MXR Carbon Copy Analog Delay [5]
About the same time as the DOD and BOSS I had an early digital delay pedal (a Frontline FD1200). It's long gone to the electronic graveyard but last year I decided I wanted a delay again and for some reason I wanted an all-analogue path. This got plenty of good reviews, so I went for it - cost, about £130 in Stompbox in Northwood Hills. It's a good pedal for short ambient delays.
MXR Phase 90 [6]
Another old pedal I owned long ago was a phaser made by Ken Multi - possibly a Maplins own brand thingy. It was very cheap but, even off, it had a nice effect on the sound. I wanted a phaser again and they don't get more classic than the Phase 90 ... but I was disappointed. I've since done the R28 mod and it definitely improves the sound. Cost was about £70 at Stompbox (bought at the same time as the Carbon Copy).
Electro Harmonix Soul Food [7]
At the beginning of the year I got some Amazon Vouchers from work. I'd been reading about this, apparently a clone(ish) of the legendary Klon Centaur. I've not played a Klon but I've played a J Rockett Archer (which is supposedly very close) and the Soul Food is the same kind of pedal - lots of boost and some overdrive if you want it. But compared to the Archer, it's a bit rough and shrill. Still good for boost and light drive, and contains an excellent buffer. About £50.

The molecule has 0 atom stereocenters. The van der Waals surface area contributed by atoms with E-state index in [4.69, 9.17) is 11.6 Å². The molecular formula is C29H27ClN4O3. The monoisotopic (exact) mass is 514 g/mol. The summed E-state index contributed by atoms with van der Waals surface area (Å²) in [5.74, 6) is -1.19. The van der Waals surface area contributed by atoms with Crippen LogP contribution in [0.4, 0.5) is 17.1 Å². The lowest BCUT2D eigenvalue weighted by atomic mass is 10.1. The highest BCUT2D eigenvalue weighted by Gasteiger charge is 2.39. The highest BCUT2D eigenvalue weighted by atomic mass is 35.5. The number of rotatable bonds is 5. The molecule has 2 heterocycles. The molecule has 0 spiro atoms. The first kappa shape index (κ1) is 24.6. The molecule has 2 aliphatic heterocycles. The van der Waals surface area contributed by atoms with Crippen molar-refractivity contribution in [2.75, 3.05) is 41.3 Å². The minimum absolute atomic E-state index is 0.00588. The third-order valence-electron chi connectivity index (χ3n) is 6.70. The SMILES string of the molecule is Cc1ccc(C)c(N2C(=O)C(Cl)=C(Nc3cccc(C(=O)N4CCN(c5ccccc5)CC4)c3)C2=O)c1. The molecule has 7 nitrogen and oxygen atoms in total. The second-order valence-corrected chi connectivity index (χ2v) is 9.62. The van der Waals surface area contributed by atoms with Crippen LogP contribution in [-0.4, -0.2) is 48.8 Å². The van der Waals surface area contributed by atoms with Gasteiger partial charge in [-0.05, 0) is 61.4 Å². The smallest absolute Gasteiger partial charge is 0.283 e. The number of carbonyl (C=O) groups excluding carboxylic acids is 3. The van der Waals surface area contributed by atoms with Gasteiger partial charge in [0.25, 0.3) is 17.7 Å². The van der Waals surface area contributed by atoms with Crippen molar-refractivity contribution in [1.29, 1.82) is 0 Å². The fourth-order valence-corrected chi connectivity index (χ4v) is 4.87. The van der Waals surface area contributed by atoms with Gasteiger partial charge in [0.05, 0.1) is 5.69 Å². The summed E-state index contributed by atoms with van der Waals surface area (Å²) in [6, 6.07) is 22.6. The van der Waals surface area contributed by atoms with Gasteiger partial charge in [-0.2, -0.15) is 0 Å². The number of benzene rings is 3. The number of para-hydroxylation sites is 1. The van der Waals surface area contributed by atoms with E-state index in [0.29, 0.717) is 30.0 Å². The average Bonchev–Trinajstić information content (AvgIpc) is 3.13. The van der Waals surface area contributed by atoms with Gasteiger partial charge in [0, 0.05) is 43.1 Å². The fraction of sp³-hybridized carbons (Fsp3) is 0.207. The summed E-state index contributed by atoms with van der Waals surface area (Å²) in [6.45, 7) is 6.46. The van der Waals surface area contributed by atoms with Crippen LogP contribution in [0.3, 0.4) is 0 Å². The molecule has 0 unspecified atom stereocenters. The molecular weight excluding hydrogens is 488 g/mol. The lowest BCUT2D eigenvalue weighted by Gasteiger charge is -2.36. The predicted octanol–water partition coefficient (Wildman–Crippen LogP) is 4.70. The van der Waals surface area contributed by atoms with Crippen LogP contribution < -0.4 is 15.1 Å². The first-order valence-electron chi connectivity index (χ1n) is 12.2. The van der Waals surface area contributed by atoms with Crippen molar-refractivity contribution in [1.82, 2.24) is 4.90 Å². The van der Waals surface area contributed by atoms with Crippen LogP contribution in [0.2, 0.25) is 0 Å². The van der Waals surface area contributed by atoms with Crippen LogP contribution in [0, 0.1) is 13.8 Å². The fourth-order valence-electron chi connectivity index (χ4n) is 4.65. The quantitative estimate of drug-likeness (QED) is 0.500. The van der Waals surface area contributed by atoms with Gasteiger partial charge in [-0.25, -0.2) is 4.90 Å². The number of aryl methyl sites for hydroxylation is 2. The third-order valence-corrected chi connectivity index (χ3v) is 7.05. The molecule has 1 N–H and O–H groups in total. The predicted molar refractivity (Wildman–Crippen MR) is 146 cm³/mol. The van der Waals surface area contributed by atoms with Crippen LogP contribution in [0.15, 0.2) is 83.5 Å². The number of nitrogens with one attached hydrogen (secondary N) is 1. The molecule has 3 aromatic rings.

Electro Harmonix Neo Clone [8]
I had a bit left over on my Amazon vouchers and managed to translate this into another £50 on a chorus pedal I didn't really need. In my defence I thought the DOD was broken at the time, and its defence it does the "Come As You Are" wobble perfectly, but give I don't use chorus much, it was a bit pointless. I'd sell it but it's worth nothing really.
Joyo Tremelo [9]
I always fancied experimenting with a tremelo, mainly inspired by Jonny Greenwood I think. This was £20 on the forum. Does what it says on the tin, doesn't do a square wave trem which I realise is what I really wanted, but a good basic sound.
Marshall EH1 Echohead Delay [10]
The Carbon Copy is a great sounding pedal but because it's analogue, it's only got a short delay (about 600ms) and I decided I wanted a longer delay. This is a surprisingly versatile pedal and for £40 (off the forum) it's a steal.
Meridian SK12 Volume Pedal [11]